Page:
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Civil War: The Second American Revolution


As a nation fights its internal threats, as it falls into the tremors of war and discord it has the possibility of losing much of itself in the flow of blood and turmoil and is often at the hazard of not ever being able to stand back up on its feet.

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Strength for the final explosion

In the case of the American Civil War, however, the glory that it has ultimately brought to its people is of a different kind. Even though the Civil War burst upon the United States, with almost the suddenness of the meteor’s glare, almost like an eruption of a volcano where pent up fires had, for ages, been gathering strength for the final explosion (Abbott, p. 14) it created eternal figures, events, heroes and lessons for the history and people of the United States of America. The heroes created by it have been immortalized forever and names resound with millions of Americans who reenact replica wool uniforms, Springfield rifled muskets discuss “the War” and pay homage to names such as Lincoln, Robert Lee, Ulysses S. Grant, and “Stonewall” Jackson (Catton, p. 1). Its eminence lies perhaps in the scope of the conflict fought on a continental scale. The grand scale upon which it was fought added to the historical drama and element of the war. Once it was over, men wrote of battles and sieges and restoration and reconstruction soon after. Further few years down the line, however, experts began to appear, disclosing insight and the social, economic, and industrial causes and consequences of the war (Thorpe, p. 4).

Chaos in a country

At a time of political, social, and economic chaos in a country, its greatest threat to its solidarity can often become its people. It was the same case in the American Civil War, where the divided opinion of two sides of democratically elected and politically sound governments clashed, leading to one of the greatest wars to be fought in American history. The war brought a climax to ideological warfare between Federalist and Anti-Federalist factions even before the ratification of the Constitution (Sidlow and Henschen, p. 60). As a result of it, the greatest issue that could have ailed a nation as big in its size and diversity was brought to terms. The war could have been avoided if the Southern states would have compromised on the slavery issue; however, it was in the interest of future stability that the war established strong and disciplined grounds where the issue of state vs. national supremacy was concerned. The incidents and the bloodshed of war made sure that the people of the United States would not confront themselves in the future with the conflict and chaos when it came to the division of powers. The Civil War helped establish a truly federal nature of the United States Constitution, making it possible for social and political differences to find themselves aligned in the name of the federation.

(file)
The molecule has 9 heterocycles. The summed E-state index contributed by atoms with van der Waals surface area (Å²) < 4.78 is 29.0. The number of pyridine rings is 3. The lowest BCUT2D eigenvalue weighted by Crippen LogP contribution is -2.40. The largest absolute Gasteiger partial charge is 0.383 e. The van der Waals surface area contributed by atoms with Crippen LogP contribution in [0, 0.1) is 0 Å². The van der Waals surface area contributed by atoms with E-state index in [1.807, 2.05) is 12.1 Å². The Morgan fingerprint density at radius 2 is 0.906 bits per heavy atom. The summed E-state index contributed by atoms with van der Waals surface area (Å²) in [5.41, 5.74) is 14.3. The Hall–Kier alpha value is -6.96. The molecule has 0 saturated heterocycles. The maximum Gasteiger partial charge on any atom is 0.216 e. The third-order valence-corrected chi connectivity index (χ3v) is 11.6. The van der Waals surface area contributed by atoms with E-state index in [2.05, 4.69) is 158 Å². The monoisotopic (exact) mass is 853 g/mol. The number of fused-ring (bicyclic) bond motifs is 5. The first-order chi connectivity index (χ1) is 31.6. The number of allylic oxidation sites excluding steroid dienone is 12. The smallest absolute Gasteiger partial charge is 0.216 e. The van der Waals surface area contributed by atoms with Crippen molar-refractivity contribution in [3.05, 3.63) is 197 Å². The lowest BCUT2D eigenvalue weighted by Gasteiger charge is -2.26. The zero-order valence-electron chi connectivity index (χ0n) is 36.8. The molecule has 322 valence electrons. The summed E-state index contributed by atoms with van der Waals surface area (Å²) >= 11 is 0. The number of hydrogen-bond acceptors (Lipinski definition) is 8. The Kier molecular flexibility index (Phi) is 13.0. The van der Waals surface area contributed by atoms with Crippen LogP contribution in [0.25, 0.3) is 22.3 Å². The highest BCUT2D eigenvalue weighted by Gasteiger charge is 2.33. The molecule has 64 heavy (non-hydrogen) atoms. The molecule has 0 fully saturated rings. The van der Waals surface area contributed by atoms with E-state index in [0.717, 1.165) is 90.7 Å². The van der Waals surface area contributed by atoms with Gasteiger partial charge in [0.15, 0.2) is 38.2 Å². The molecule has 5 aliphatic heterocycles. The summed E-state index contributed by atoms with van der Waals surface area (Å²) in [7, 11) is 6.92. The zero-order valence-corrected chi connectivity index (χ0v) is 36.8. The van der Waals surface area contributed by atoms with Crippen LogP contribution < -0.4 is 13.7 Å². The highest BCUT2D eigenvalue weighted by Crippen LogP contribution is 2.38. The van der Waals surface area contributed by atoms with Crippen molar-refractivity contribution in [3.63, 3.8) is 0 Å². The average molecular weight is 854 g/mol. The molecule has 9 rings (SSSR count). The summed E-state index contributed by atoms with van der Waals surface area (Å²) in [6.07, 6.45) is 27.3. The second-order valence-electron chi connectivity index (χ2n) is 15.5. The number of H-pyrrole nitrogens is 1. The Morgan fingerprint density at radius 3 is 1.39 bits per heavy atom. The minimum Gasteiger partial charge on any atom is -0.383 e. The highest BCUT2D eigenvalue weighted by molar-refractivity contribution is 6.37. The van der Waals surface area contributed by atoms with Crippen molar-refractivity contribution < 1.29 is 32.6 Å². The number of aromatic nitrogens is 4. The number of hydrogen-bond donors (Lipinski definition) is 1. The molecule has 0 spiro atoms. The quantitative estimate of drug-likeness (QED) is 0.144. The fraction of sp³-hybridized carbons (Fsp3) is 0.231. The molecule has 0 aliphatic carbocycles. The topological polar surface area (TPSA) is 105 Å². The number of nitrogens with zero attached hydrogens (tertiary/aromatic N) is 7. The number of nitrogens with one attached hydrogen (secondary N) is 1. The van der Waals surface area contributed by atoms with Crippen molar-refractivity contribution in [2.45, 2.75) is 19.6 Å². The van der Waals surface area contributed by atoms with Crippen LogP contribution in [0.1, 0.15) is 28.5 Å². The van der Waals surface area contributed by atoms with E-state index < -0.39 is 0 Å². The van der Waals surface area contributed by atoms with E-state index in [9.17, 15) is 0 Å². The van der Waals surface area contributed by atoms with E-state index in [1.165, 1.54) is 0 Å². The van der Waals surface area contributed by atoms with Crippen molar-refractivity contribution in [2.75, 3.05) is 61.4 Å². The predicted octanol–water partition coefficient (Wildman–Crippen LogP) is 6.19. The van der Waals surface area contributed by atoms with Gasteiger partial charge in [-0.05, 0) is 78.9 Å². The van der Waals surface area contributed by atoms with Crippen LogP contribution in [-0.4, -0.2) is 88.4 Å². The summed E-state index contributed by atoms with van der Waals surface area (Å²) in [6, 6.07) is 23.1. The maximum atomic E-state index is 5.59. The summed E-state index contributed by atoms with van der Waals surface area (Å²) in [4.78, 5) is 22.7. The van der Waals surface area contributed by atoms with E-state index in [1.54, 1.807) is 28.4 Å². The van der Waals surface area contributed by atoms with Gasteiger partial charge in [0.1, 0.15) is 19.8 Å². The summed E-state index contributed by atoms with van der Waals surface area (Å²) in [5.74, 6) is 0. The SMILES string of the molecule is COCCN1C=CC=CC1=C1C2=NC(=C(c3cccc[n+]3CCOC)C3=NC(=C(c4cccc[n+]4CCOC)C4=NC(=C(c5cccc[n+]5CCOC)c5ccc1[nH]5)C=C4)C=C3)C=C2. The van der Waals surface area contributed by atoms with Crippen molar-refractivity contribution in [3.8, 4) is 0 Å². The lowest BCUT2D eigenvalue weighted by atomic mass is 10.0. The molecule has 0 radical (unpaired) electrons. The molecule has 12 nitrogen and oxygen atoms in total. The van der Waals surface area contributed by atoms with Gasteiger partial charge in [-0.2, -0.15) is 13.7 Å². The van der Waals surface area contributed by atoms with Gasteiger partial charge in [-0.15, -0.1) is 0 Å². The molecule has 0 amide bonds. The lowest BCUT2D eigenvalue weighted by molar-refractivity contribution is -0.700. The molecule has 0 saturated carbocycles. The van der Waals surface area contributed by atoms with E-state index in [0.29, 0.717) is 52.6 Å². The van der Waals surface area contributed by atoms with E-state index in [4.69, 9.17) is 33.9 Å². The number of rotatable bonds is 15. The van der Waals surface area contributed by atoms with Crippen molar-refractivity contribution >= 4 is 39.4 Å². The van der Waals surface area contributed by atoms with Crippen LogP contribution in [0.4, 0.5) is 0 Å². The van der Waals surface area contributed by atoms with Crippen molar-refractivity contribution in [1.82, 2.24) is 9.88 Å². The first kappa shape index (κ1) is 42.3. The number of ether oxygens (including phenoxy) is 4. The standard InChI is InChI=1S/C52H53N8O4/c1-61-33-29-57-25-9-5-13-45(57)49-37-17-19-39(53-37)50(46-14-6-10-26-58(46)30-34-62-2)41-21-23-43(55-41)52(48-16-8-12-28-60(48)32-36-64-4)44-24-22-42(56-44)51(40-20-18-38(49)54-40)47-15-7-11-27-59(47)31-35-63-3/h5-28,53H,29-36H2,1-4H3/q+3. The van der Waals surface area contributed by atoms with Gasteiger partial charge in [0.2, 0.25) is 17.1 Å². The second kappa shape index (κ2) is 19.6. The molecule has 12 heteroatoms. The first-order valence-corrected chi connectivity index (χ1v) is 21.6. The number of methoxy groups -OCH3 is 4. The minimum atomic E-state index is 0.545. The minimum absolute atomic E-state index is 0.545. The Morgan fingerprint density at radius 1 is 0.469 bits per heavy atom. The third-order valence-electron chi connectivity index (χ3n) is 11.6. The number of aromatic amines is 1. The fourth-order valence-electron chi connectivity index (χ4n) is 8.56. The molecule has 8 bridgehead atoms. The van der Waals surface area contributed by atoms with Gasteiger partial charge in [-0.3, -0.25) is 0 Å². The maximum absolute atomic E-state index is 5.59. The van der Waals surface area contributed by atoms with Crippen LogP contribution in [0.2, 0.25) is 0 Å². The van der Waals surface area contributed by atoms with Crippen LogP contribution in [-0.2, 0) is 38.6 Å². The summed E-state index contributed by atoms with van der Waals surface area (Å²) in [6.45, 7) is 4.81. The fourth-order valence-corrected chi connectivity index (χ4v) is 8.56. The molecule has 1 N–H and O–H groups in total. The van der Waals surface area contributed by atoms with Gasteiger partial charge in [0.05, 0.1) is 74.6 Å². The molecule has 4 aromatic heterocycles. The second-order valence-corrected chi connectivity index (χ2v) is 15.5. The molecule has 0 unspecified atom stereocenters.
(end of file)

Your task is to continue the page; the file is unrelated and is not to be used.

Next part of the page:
The issue of slavery

Although through the eyes of relativity, no war would ever completely benefit its people, especially a civil war, since war only brings destruction. However, in the long-term impact, wars are often inevitable and necessary in some cases. It also brought along with it a rhetorical and historical landmark: the emancipation of slaves. The issue that provoked the war was the issue of slavery. It took the shape of national versus state supremacy. The conflicts, upon which civil rights and civil liberties of the African-Americans stand today, were contested in that very war. To the commemorators of ethnic and racial justice, the American Civil War is a counteraction to the denial of rights to African Americans. It created a cause for social unity for the African-Americans to be treated as equals and not chattel.


Despite the chaos and spoils of war and its implications, the Civil War stands at a unique position in American history. It stands as a symbol of emancipation, of making America land of the ‘free’ and home of the ‘brave’, and celebrates the true spirit of democracy, freedom, and justice.


Abbott, John S. C. The History of the Civil War in America; Comprising a Full and Impartial Account of the Origin and Progress of the Rebellion, of the Various Naval and Military Engagements, of the Heroic Deeds Performed by Armies and Individuals, and of Touching Scenes in the Field, the Camp, the Hospital, and the Cabin. New York: H. Bill, 1863.

Catton, Bruce. The Civil War. New York: American Heritage Press, 1971.

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Sidlow, Edward, and Beth Henschen. America at Odds. Belmont, Calif: Wadsworth, 2003.

Thorpe, Francis Newton. The Civil War: The National View. Phildelphia: G. Barrie, 1906.

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